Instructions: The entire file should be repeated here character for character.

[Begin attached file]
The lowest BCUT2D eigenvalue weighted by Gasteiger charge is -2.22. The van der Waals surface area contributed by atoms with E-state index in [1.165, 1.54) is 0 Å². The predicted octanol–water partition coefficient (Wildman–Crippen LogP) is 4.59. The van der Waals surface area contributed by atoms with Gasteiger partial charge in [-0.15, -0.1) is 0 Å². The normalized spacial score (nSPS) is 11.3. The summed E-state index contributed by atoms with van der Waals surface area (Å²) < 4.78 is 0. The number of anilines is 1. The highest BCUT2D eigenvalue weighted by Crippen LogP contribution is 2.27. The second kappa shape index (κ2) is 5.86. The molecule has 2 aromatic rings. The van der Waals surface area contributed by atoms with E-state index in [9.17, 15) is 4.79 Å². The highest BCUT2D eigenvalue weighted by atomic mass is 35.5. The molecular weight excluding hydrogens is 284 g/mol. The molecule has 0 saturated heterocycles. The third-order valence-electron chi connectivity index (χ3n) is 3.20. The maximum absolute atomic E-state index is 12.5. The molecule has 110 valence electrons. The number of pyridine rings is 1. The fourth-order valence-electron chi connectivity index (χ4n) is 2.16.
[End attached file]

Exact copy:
The lowest BCUT2D eigenvalue weighted by Gasteiger charge is -2.22. The van der Waals surface area contributed by atoms with E-state index in [1.165, 1.54) is 0 Å². The predicted octanol–water partition coefficient (Wildman–Crippen LogP) is 4.59. The van der Waals surface area contributed by atoms with Gasteiger partial charge in [-0.15, -0.1) is 0 Å². The normalized spacial score (nSPS) is 11.3. The summed E-state index contributed by atoms with van der Waals surface area (Å²) < 4.78 is 0. The number of anilines is 1. The highest BCUT2D eigenvalue weighted by Crippen LogP contribution is 2.27. The second kappa shape index (κ2) is 5.86. The molecule has 2 aromatic rings. The van der Waals surface area contributed by atoms with E-state index in [9.17, 15) is 4.79 Å². The highest BCUT2D eigenvalue weighted by atomic mass is 35.5. The molecular weight excluding hydrogens is 284 g/mol. The molecule has 0 saturated heterocycles. The third-order valence-electron chi connectivity index (χ3n) is 3.20. The maximum absolute atomic E-state index is 12.5. The molecule has 110 valence electrons. The number of pyridine rings is 1. The fourth-order valence-electron chi connectivity index (χ4n) is 2.16.